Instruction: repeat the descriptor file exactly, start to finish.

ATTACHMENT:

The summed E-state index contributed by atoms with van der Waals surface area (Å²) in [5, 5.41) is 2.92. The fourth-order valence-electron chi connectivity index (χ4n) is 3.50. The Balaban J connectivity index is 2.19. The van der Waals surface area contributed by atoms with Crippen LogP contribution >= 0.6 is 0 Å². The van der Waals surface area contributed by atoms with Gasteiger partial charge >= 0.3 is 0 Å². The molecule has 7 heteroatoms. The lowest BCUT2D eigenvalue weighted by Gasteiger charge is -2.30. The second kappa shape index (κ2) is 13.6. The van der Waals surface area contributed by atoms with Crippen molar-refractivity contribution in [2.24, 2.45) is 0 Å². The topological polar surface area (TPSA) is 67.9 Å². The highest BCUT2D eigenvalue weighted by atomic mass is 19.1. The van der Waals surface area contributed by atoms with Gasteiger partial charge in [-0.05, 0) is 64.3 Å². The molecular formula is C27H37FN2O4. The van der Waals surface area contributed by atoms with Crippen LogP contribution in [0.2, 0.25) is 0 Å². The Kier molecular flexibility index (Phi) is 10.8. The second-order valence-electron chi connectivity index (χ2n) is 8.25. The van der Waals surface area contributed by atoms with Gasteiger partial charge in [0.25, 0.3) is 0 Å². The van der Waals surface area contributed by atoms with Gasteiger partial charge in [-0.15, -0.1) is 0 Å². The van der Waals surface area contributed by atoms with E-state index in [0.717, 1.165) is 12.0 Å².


The summed E-state index contributed by atoms with van der Waals surface area (Å²) in [5, 5.41) is 2.92. The fourth-order valence-electron chi connectivity index (χ4n) is 3.50. The Balaban J connectivity index is 2.19. The van der Waals surface area contributed by atoms with Crippen LogP contribution >= 0.6 is 0 Å². The van der Waals surface area contributed by atoms with Gasteiger partial charge >= 0.3 is 0 Å². The molecule has 7 heteroatoms. The lowest BCUT2D eigenvalue weighted by Gasteiger charge is -2.30. The second kappa shape index (κ2) is 13.6. The van der Waals surface area contributed by atoms with Crippen molar-refractivity contribution in [2.24, 2.45) is 0 Å². The topological polar surface area (TPSA) is 67.9 Å². The highest BCUT2D eigenvalue weighted by atomic mass is 19.1. The van der Waals surface area contributed by atoms with Gasteiger partial charge in [-0.05, 0) is 64.3 Å². The molecular formula is C27H37FN2O4. The van der Waals surface area contributed by atoms with Crippen LogP contribution in [0.2, 0.25) is 0 Å². The Kier molecular flexibility index (Phi) is 10.8. The second-order valence-electron chi connectivity index (χ2n) is 8.25. The van der Waals surface area contributed by atoms with Gasteiger partial charge in [0.25, 0.3) is 0 Å². The van der Waals surface area contributed by atoms with Gasteiger partial charge in [-0.15, -0.1) is 0 Å². The van der Waals surface area contributed by atoms with E-state index in [0.717, 1.165) is 12.0 Å².